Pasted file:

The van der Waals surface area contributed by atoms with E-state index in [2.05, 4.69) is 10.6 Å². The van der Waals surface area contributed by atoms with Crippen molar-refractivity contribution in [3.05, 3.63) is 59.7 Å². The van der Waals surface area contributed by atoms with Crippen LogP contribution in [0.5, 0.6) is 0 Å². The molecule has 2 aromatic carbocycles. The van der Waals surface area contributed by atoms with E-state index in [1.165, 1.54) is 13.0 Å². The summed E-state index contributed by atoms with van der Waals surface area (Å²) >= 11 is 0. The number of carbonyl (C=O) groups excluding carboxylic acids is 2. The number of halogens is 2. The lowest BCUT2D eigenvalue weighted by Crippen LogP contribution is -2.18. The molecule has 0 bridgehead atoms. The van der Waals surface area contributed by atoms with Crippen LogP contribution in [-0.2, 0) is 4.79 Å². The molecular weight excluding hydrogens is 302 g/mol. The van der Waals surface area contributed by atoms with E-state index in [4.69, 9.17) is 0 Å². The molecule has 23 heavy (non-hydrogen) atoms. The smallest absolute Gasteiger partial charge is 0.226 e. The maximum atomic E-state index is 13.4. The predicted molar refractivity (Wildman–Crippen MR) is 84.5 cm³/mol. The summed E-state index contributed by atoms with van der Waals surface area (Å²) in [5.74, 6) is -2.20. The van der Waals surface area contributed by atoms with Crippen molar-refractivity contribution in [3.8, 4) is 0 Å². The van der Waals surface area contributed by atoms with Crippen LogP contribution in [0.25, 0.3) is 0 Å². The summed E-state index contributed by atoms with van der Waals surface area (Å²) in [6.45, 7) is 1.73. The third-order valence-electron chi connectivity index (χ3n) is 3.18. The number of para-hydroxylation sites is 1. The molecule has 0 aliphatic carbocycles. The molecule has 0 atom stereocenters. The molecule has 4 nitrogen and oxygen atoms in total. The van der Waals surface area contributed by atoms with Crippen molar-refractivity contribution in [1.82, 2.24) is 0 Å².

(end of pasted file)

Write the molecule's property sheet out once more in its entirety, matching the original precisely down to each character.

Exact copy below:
The van der Waals surface area contributed by atoms with E-state index in [2.05, 4.69) is 10.6 Å². The van der Waals surface area contributed by atoms with Crippen molar-refractivity contribution in [3.05, 3.63) is 59.7 Å². The van der Waals surface area contributed by atoms with Crippen LogP contribution in [0.5, 0.6) is 0 Å². The molecule has 2 aromatic carbocycles. The van der Waals surface area contributed by atoms with E-state index in [1.165, 1.54) is 13.0 Å². The summed E-state index contributed by atoms with van der Waals surface area (Å²) >= 11 is 0. The number of carbonyl (C=O) groups excluding carboxylic acids is 2. The number of halogens is 2. The lowest BCUT2D eigenvalue weighted by Crippen LogP contribution is -2.18. The molecule has 0 bridgehead atoms. The van der Waals surface area contributed by atoms with Crippen LogP contribution in [-0.2, 0) is 4.79 Å². The molecular weight excluding hydrogens is 302 g/mol. The van der Waals surface area contributed by atoms with E-state index in [4.69, 9.17) is 0 Å². The molecule has 23 heavy (non-hydrogen) atoms. The smallest absolute Gasteiger partial charge is 0.226 e. The maximum atomic E-state index is 13.4. The predicted molar refractivity (Wildman–Crippen MR) is 84.5 cm³/mol. The summed E-state index contributed by atoms with van der Waals surface area (Å²) in [5.74, 6) is -2.20. The van der Waals surface area contributed by atoms with Crippen molar-refractivity contribution in [3.8, 4) is 0 Å². The van der Waals surface area contributed by atoms with Crippen LogP contribution in [0.25, 0.3) is 0 Å². The summed E-state index contributed by atoms with van der Waals surface area (Å²) in [6.45, 7) is 1.73. The third-order valence-electron chi connectivity index (χ3n) is 3.18. The number of para-hydroxylation sites is 1. The molecule has 0 aliphatic carbocycles. The molecule has 0 atom stereocenters. The molecule has 4 nitrogen and oxygen atoms in total. The van der Waals surface area contributed by atoms with Crippen molar-refractivity contribution in [1.82, 2.24) is 0 Å².